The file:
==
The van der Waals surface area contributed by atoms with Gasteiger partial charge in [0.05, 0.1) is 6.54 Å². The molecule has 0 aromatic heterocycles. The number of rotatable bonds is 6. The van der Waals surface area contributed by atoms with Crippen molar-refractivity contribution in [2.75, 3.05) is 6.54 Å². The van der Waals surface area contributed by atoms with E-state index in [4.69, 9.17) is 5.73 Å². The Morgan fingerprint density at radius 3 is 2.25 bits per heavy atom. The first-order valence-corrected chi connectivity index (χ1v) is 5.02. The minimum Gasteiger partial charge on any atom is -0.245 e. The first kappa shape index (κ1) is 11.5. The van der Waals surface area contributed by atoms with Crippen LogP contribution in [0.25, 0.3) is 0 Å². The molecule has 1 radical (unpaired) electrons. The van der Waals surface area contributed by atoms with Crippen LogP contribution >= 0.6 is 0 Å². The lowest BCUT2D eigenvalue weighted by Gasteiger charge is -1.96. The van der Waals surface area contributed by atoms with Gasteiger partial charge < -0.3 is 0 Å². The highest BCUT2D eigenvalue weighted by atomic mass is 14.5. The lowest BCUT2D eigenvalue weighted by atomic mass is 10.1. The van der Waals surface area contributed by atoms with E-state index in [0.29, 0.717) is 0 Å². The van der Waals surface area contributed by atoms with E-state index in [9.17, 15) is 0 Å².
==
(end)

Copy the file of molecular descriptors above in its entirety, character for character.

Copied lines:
The van der Waals surface area contributed by atoms with Gasteiger partial charge in [0.05, 0.1) is 6.54 Å². The molecule has 0 aromatic heterocycles. The number of rotatable bonds is 6. The van der Waals surface area contributed by atoms with Crippen molar-refractivity contribution in [2.75, 3.05) is 6.54 Å². The van der Waals surface area contributed by atoms with E-state index in [4.69, 9.17) is 5.73 Å². The Morgan fingerprint density at radius 3 is 2.25 bits per heavy atom. The first-order valence-corrected chi connectivity index (χ1v) is 5.02. The minimum Gasteiger partial charge on any atom is -0.245 e. The first kappa shape index (κ1) is 11.5. The van der Waals surface area contributed by atoms with Crippen LogP contribution in [0.25, 0.3) is 0 Å². The molecule has 1 radical (unpaired) electrons. The van der Waals surface area contributed by atoms with Crippen LogP contribution >= 0.6 is 0 Å². The lowest BCUT2D eigenvalue weighted by Gasteiger charge is -1.96. The van der Waals surface area contributed by atoms with Gasteiger partial charge < -0.3 is 0 Å². The highest BCUT2D eigenvalue weighted by atomic mass is 14.5. The lowest BCUT2D eigenvalue weighted by atomic mass is 10.1. The van der Waals surface area contributed by atoms with E-state index in [0.29, 0.717) is 0 Å². The van der Waals surface area contributed by atoms with E-state index in [9.17, 15) is 0 Å².